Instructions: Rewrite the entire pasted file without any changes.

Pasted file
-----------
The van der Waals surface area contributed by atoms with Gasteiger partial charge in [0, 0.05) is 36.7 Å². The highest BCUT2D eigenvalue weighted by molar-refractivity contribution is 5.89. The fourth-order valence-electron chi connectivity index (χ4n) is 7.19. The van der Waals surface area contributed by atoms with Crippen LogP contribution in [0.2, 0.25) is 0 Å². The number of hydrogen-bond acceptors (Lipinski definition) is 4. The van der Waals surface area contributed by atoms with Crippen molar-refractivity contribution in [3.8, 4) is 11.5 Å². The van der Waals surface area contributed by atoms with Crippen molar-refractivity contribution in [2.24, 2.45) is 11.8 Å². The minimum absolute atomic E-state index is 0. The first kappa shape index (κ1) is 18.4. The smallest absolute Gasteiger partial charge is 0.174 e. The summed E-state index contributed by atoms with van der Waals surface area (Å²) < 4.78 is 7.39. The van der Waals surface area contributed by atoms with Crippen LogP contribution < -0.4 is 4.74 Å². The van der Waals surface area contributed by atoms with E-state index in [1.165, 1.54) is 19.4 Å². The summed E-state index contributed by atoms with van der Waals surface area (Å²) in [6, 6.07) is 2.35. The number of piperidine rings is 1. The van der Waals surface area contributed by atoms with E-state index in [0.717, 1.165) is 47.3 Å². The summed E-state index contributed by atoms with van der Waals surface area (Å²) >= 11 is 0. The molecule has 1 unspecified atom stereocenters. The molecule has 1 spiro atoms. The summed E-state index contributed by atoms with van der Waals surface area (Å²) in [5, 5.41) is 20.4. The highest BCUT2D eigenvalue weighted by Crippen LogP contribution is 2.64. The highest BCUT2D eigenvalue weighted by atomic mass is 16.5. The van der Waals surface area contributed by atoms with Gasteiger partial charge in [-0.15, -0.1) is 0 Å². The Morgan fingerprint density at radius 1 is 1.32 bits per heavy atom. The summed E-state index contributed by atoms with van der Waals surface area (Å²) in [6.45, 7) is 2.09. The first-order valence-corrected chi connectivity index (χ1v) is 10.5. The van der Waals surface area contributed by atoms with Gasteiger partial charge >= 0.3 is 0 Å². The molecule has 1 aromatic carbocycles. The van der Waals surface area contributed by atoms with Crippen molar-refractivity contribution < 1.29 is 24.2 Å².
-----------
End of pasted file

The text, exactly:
The van der Waals surface area contributed by atoms with Gasteiger partial charge in [0, 0.05) is 36.7 Å². The highest BCUT2D eigenvalue weighted by molar-refractivity contribution is 5.89. The fourth-order valence-electron chi connectivity index (χ4n) is 7.19. The van der Waals surface area contributed by atoms with Crippen LogP contribution in [0.2, 0.25) is 0 Å². The number of hydrogen-bond acceptors (Lipinski definition) is 4. The van der Waals surface area contributed by atoms with Crippen molar-refractivity contribution in [3.8, 4) is 11.5 Å². The van der Waals surface area contributed by atoms with Crippen molar-refractivity contribution in [2.24, 2.45) is 11.8 Å². The minimum absolute atomic E-state index is 0. The first kappa shape index (κ1) is 18.4. The smallest absolute Gasteiger partial charge is 0.174 e. The summed E-state index contributed by atoms with van der Waals surface area (Å²) < 4.78 is 7.39. The van der Waals surface area contributed by atoms with Crippen LogP contribution < -0.4 is 4.74 Å². The van der Waals surface area contributed by atoms with E-state index in [1.165, 1.54) is 19.4 Å². The summed E-state index contributed by atoms with van der Waals surface area (Å²) in [6, 6.07) is 2.35. The number of piperidine rings is 1. The van der Waals surface area contributed by atoms with E-state index in [0.717, 1.165) is 47.3 Å². The summed E-state index contributed by atoms with van der Waals surface area (Å²) >= 11 is 0. The molecule has 1 unspecified atom stereocenters. The molecule has 1 spiro atoms. The summed E-state index contributed by atoms with van der Waals surface area (Å²) in [5, 5.41) is 20.4. The highest BCUT2D eigenvalue weighted by Crippen LogP contribution is 2.64. The highest BCUT2D eigenvalue weighted by atomic mass is 16.5. The van der Waals surface area contributed by atoms with Gasteiger partial charge in [-0.15, -0.1) is 0 Å². The Morgan fingerprint density at radius 1 is 1.32 bits per heavy atom. The summed E-state index contributed by atoms with van der Waals surface area (Å²) in [6.45, 7) is 2.09. The first-order valence-corrected chi connectivity index (χ1v) is 10.5. The van der Waals surface area contributed by atoms with Gasteiger partial charge >= 0.3 is 0 Å². The molecule has 1 aromatic carbocycles. The van der Waals surface area contributed by atoms with Crippen molar-refractivity contribution < 1.29 is 24.2 Å².